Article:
Once raped, robbed and left for dead, a resilient mom who lobbied to expand state DNA laws got some payback with the arrest of her alleged attacker
The fiend accused of assaulting Carol Dickerson in 1996 was also charged with the 2004 rape and beating of a 12-year-old girl.
"I have a lot of faith in the justice system, more than I ever had," Dickerson told the Daily News. "This is like a double bonus. I hope they catch some more people" with the DNA database.
Authorities identified the suspect as Richard Thomas, 41, a convict who allegedly raped Dickerson in Jamaica in 1996. He later raped a Far Rockaway girl in 2004, Queens prosecutors said yesterday.
Thomas was serving three years for grand larceny when lawmakers - thanks, in part, to Dickerson's lobbying efforts in June 2006 - ordered all convicted felons to give DNA samples. He was tested in November and results last month showed his DNA matched evidence from both rapes as well as a Nassau County burglary, authorities said.
"It was probably the most horrific thing that ever happened to me," said Dickerson, 42. "I never thought there would be any closure for this ... to face the person who attacked me and, more than that, see him punished for what he did."
Dickerson was stopped at a traffic light on Aug. 17, 1996, with her then-boyfriend when a man with a stocking mask and a gun forced them out of their car. He put the boyfriend in the trunk and took Dickerson to a field and raped her before throwing her in the trunk as well.
Thomas was in and out of jail for years, but was never charged with the rape. Eight years later, he grabbed the girl just four doors from her home as she walked to a school bus stop, authorities said. Prosecutors said he pulled the child behind some bushes, pulled her dress over her head, punched her repeatedly and raped her. He even stole her $3 lunch money, prosecutors say.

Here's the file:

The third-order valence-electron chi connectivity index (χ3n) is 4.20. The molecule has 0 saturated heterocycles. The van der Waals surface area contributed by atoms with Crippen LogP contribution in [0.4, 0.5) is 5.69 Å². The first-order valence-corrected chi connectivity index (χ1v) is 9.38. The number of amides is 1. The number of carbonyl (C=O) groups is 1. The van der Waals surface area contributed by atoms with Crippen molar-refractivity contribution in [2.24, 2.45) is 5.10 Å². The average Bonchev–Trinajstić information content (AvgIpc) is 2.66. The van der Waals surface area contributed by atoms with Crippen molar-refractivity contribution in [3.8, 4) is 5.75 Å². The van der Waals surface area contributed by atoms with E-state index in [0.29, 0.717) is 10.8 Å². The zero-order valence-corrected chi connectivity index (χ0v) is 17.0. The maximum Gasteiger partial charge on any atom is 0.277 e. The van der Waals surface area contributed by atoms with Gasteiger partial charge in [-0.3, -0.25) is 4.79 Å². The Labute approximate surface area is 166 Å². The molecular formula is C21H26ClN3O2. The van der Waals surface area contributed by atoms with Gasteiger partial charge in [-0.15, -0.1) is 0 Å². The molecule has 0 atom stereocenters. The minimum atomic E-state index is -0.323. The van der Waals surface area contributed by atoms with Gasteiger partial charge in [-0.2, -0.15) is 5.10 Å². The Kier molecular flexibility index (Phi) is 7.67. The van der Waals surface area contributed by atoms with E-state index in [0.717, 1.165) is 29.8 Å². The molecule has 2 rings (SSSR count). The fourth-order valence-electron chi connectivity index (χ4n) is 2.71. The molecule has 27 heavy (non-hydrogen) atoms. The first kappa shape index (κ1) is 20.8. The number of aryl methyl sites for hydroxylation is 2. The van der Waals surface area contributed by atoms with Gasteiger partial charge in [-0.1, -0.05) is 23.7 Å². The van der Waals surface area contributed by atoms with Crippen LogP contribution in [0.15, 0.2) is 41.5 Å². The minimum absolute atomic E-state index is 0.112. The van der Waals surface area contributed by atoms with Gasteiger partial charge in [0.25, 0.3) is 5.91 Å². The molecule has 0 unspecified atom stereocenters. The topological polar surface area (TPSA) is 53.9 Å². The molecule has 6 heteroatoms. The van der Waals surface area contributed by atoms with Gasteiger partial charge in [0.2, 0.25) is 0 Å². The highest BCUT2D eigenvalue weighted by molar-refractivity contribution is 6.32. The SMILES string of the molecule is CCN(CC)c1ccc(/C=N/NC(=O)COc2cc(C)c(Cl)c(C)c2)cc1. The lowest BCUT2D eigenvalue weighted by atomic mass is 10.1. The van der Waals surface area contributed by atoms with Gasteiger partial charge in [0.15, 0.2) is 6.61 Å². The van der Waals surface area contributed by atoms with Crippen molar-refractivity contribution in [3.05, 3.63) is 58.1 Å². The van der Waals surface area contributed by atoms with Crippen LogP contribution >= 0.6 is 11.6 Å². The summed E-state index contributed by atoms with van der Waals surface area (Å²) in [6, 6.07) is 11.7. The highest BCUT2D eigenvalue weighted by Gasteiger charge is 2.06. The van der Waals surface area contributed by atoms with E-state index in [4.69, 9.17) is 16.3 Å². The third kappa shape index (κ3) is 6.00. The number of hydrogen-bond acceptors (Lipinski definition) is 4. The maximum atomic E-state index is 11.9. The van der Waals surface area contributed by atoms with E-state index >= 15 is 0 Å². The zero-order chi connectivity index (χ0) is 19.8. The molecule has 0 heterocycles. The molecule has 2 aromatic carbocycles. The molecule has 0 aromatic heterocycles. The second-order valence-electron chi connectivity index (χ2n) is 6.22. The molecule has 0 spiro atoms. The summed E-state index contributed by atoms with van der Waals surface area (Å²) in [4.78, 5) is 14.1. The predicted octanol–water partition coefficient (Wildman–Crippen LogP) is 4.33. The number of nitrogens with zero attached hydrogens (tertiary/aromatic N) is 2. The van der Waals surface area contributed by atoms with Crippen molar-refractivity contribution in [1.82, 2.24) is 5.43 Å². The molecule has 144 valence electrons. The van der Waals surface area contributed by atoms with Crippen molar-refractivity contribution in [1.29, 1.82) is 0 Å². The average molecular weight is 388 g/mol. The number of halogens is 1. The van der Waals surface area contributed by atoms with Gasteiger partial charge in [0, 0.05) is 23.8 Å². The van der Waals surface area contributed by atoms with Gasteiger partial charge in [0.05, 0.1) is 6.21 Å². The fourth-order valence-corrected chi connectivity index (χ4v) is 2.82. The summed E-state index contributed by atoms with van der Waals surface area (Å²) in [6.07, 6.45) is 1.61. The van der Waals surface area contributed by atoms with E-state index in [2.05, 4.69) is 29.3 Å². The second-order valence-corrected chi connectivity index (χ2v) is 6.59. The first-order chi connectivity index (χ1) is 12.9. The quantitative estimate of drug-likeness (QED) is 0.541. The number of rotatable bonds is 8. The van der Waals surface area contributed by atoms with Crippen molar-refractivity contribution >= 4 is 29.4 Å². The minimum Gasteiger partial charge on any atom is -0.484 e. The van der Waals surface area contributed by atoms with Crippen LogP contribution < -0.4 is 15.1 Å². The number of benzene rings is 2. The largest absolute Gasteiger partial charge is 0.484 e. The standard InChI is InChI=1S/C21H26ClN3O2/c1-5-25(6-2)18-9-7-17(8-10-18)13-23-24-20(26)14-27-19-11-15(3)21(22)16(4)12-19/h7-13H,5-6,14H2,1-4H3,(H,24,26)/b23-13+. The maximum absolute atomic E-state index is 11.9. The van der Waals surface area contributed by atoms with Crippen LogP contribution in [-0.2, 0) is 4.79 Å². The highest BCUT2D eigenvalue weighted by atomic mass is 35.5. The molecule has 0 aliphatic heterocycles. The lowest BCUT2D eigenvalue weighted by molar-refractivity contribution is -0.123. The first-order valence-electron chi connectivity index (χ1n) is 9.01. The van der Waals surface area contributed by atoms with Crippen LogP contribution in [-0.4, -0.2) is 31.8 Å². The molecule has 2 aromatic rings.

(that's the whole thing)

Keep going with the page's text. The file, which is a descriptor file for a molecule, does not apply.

With the rapist unidentified and on the loose, the terrified girl and her family moved in with friends.
"If it had not been for the DNA expansion law enacted in 2006, these cases would have remained unsolved," Queens District Attorney Richard Brown said yesterday.
Even before the Legislature changed the law, prosecutors and detectives found the girl's rape particularly disturbing and stayed in touch with her and continued to track down leads.
"The greatest moment of my career was when I got to tell the father: 'We got the guy who raped your daughter,'" Assistant District Attorney Denise Tirino said. "He broke down in tears."
In deciding to lobby state legislators last year, Dickerson said, "I really thought I was going to help others, I never thought I was going to help myself."
"I am so sorry for that little girl, just 12 years old," she added.
Thomas was ordered held without bail yesterday by Queens Supreme Court Justice Barry Kron. He is expected to be arraigned today on charges of rape, robbery, unlawful imprisonment, criminal use of a firearm and endangering the welfare of a child. He faces up to 50 years in prison.
Arraigned as Queens rape fiend